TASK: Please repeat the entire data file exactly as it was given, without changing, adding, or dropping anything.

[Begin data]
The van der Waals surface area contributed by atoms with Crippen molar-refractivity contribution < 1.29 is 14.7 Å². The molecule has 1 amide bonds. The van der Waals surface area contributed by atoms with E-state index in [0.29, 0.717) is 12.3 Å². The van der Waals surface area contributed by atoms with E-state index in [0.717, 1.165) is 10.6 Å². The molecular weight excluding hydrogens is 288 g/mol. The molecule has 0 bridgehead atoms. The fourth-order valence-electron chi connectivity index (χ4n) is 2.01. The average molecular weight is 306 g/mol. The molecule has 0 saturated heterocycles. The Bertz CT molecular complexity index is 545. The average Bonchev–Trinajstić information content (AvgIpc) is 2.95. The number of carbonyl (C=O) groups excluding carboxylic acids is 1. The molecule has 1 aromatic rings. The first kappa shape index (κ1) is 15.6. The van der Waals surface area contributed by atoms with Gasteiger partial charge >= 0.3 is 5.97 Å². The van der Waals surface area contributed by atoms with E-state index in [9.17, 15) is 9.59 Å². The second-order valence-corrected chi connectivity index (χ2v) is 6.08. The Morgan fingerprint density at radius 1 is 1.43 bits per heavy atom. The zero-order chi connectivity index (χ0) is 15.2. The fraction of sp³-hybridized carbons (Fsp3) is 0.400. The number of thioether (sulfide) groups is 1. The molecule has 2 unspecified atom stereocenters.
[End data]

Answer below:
The van der Waals surface area contributed by atoms with Crippen molar-refractivity contribution < 1.29 is 14.7 Å². The molecule has 1 amide bonds. The van der Waals surface area contributed by atoms with E-state index in [0.29, 0.717) is 12.3 Å². The van der Waals surface area contributed by atoms with E-state index in [0.717, 1.165) is 10.6 Å². The molecular weight excluding hydrogens is 288 g/mol. The molecule has 0 bridgehead atoms. The fourth-order valence-electron chi connectivity index (χ4n) is 2.01. The average molecular weight is 306 g/mol. The molecule has 0 saturated heterocycles. The Bertz CT molecular complexity index is 545. The average Bonchev–Trinajstić information content (AvgIpc) is 2.95. The number of carbonyl (C=O) groups excluding carboxylic acids is 1. The molecule has 1 aromatic rings. The first kappa shape index (κ1) is 15.6. The van der Waals surface area contributed by atoms with Gasteiger partial charge >= 0.3 is 5.97 Å². The van der Waals surface area contributed by atoms with E-state index in [9.17, 15) is 9.59 Å². The second-order valence-corrected chi connectivity index (χ2v) is 6.08. The Morgan fingerprint density at radius 1 is 1.43 bits per heavy atom. The zero-order chi connectivity index (χ0) is 15.2. The fraction of sp³-hybridized carbons (Fsp3) is 0.400. The number of thioether (sulfide) groups is 1. The molecule has 2 unspecified atom stereocenters.